Things to consider:

  1. Look at their Fold to Cbet when IP. If they fold 60%+, great!  Cbet bluff.
  2. How does their range interact with the board? If it hits it well, your cbet is less likely to work.
  3. Speaking of the board, does it hit your preflop range? Should they be concerned you hit a strong hand on this board, or will they suspect your cbet bluff is exactly that?
  4. Do they respect you? Do you have the image of a bluffer?  They’re less likely to fold to Maniacs/LAG’s when they’ve got position.
  5. Are you using a sizing that will get them to fold? 1/2 pot doesn’t work as often as you’d like it to anymore.  Go 2/3 pot + to get folds especially when OOP.

Ultimately, if all signs point to them folding most of the time vs your cbet, and then you’re facing raises, then they’ve got a good hand and folding is the right play.  If they’re bluffing you, so be it.  You’ve got to find the fold when signs point to you being beat.  Those who can’t fold when they should remain losing/break-even players.

One final thing, before you raise preflop, look at those yet to act and gauge whether or not they’ll call and put you OOP on the flop.  If you’ve got lots of callers who will be tough to bluff, tighten your open-raising range or raise bigger to get less callers.

Q3: Developing an Intuition for +EV Plays (10:55)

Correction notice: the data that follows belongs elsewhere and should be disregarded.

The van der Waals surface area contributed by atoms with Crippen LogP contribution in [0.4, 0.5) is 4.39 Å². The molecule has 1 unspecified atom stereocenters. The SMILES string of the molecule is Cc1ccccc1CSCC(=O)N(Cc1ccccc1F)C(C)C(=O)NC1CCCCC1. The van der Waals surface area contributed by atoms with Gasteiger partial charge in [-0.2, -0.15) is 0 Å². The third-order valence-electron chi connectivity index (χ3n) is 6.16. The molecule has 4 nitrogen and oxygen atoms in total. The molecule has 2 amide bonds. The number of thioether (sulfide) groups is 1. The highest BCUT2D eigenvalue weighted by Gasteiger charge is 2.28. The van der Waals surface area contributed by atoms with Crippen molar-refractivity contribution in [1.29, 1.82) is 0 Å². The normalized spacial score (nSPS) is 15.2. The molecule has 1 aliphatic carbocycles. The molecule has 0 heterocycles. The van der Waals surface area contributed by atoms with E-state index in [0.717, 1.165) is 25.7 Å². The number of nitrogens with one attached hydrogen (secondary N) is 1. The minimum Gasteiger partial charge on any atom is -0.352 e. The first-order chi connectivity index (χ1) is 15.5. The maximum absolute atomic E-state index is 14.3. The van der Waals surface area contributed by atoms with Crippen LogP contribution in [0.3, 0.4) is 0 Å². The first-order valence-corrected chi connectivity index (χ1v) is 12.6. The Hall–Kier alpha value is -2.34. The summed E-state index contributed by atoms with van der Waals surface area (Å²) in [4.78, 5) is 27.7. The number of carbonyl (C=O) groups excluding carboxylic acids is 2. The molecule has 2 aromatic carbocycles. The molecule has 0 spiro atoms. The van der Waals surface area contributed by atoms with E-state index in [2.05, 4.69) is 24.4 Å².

I need help with quickly calculating equity to make the correct +EV/profitable plays.

– Manny Fernandez

I don’t actually try to calculate EV for anything. The numbers themselves don’t matter to me, what matters is if my intuition tells me the situation is +EV or -EV. I treat EV like a mindset not an actual calculation to base decisions on.

For example, calling with a hand like K9s in the HJ is not a money-making play because I’m just inviting a lot of other people to call behind or I’m inviting an aggressive player to 3bet squeeze. If I do happen to get to the flop with K9s, I need to flop something really nice to earn any money with it like 2p or better. That happens very infrequently, so most of the time I will be check-folding or just folding on the flop. So because of these things I know that calling with K9s is not a positive EV play, so I’m better off just folding it.

The way I develop my intuition for +EV vs -EV plays is by reviewing hands off-the-felt.  The more hands you review, both winning and losing hands, the more mistakes you’ll catch yourself making.  Every mistake is a -EV decision, and catching these constantly will allow you to spot patterns in these mistakes.

For example, you might catch yourself open-raising then calling 3bets with ATs.  You realize as you do hand reading exercises and assign your opponents ranges that they never have worse than ATs in their 3betting range.  So, you realize you should never be calling their 3bets with a hand worse than their range.

Bam!  Lesson learned and hopefully future -EV decisions avoided.

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Sky Matsuhashi